The impact of Brexit on private M&A has principally been to add complexity, most notably in relation to competition clearances and due diligence as a result of parallel but diverging regimes in some areas. The EU-UK Trade and Cooperation Agreement of 30 December 2020 may have resolved some of the immediate uncertainty, improving the momentum of deal-making, but there of course remains considerable uncertainty over what the UK Government's longer term post-Brexit strategy will be and which areas of UK law will be "de-Europeanised".
While it may not be possible to ascertain the full impact of Brexit on a potential target business (in the UK and further afield), there are certainly some practical considerations which buyers and their advisers can and should bear in mind when contemplating, negotiating and documenting M&A transactions.
We highlight below some of the key areas for consideration during a buyer's due diligence process which will help ascertain the degree of a target's exposure to Brexit-related risks. We also consider Brexit-related issues that may be relevant to the negotiation of commercial terms on an M&A transaction and subsequent documentation.
Brexit due diligence
Contingency planning for Brexit continues to be an important part of the due diligence process on M&A transactions, although its significance varies depending on the nature and footprint of the target business' operations as well as those of its customers and suppliers. As a general guide, key areas for consideration include:
- Geographic structure and potential for business interruption: dependence on EU markets for customers or supplies and the strategic, financial and practical impact of additional tariffs, border checks/border red tape and/or diminished market access on those trading relationships;
- Potential loss of recognition of limited liability: UK incorporated companies operating in certain states which follow the "real seat" principle of incorporation may not have their limited liability recognised, which may result in personal liability of shareholders – this is true of Germany and Austria.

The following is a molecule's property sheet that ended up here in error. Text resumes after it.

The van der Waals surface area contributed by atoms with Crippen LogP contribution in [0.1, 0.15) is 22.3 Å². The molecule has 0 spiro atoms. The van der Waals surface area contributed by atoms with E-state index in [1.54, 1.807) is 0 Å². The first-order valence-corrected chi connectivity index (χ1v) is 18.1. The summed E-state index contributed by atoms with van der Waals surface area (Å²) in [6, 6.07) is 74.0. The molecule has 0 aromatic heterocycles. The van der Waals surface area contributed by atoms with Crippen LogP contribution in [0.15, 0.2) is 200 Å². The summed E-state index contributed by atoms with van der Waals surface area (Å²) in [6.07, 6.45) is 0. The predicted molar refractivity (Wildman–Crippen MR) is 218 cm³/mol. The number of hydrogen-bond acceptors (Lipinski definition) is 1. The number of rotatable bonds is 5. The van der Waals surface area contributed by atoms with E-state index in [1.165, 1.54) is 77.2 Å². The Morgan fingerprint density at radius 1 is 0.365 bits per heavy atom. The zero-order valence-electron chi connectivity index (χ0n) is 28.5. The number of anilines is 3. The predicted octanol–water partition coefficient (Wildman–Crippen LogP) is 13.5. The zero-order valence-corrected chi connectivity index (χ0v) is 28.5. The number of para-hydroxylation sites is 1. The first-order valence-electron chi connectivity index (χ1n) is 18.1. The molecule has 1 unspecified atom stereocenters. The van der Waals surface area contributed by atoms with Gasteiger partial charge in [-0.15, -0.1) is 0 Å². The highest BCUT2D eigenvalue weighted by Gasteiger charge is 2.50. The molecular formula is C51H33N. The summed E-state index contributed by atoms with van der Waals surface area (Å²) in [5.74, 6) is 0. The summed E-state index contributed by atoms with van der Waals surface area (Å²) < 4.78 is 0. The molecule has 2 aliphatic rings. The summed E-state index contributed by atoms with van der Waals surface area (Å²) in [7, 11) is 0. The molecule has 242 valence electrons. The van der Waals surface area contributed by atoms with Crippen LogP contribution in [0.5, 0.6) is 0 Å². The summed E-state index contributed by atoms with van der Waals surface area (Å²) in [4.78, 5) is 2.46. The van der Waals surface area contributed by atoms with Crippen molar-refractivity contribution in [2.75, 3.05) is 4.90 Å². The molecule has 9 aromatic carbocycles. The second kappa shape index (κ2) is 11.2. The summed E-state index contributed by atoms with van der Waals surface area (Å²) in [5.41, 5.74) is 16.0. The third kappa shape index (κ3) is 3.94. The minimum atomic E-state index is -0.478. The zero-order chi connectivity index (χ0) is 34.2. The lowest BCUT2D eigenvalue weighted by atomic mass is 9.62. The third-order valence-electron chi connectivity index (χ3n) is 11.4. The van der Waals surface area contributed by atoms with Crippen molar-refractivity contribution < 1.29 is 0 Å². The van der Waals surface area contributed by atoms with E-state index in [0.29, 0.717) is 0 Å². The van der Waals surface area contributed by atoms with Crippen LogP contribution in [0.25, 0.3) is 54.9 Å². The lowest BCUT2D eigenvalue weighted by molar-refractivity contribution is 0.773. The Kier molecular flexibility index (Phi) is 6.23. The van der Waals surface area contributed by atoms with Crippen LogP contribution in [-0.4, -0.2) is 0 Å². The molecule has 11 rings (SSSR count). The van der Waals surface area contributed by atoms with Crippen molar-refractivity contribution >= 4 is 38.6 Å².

- Passporting/licensing: reliance on any EU passporting or licensing rights allowing supply across the EU from the UK (or vice versa);
- Key contracts: potential impact on the performance and value of EU-wide contracts;
- Staffing: dependence on employees who are EU nationals and position of UK staff based in the EU, pending clarification of their immigration status;
- EU funding: any reliance on, or benefit from, EU funding or other EU advantages;
- Governing law and dispute resolution: governing law and dispute resolution mechanisms in contracts, particularly where there are overseas parties (for more on this see below);
- IP rights: dependence on EU-wide intellectual property rights, such as EU trade mark registrations, Community design right registrations, unregistered Community design rights, or database rights, held by the target company; and
- Data Protection: the target company's material personal data flows, taking into account the diverging regimes under EU GDPR and UK GDPR,
and whether appropriate measures have been taken by the target business to minimise exposure to Brexit-related risks and ensure the effective operation of the business in the post-Brexit world. We can provide standard wording for due diligence questions to assist with this should you need it and, where issues are identified, we can explore contingency planning strategies. As noted above, some target businesses will have more exposure to Brexit risks than others, for example, if they are particularly reliant on labour or supplies of goods or services from the EU, or on regulatory passporting into the EU, and in those cases, we can provide a more in-depth analysis and DD report if required.
Issues to consider when negotiating and documenting a transaction
Merger clearance: As alluded to above, obtaining merger clearances for certain transactions has become more complex and onerous (see "UK and EU merger control after Brexit").
Brexit-proofing M&A documents: When drafting the transactional documentation, it is important to carefully consider specific statutory and regulatory references to ensure that they correctly reflect the post-Brexit legal landscape (this is particularly relevant in relation to legislative references in warranties).
Governing law and dispute resolution: If the transaction involves r.EU-based parties or assets, and in particular if any judgment which may be obtained in respect of it is likely to need to be enforced throughout the r.EU, consider carefully which governing law and dispute resolution mechanism to include in the M&A documents. Following the end of the transition period, English jurisdiction clauses are no longer automatically respected in the r.EU in the way that they were previously, and English court judgments are no longer automatically enforceable in r.EU states. For more on this, see "Beyond Brexit: Dispute Resolution".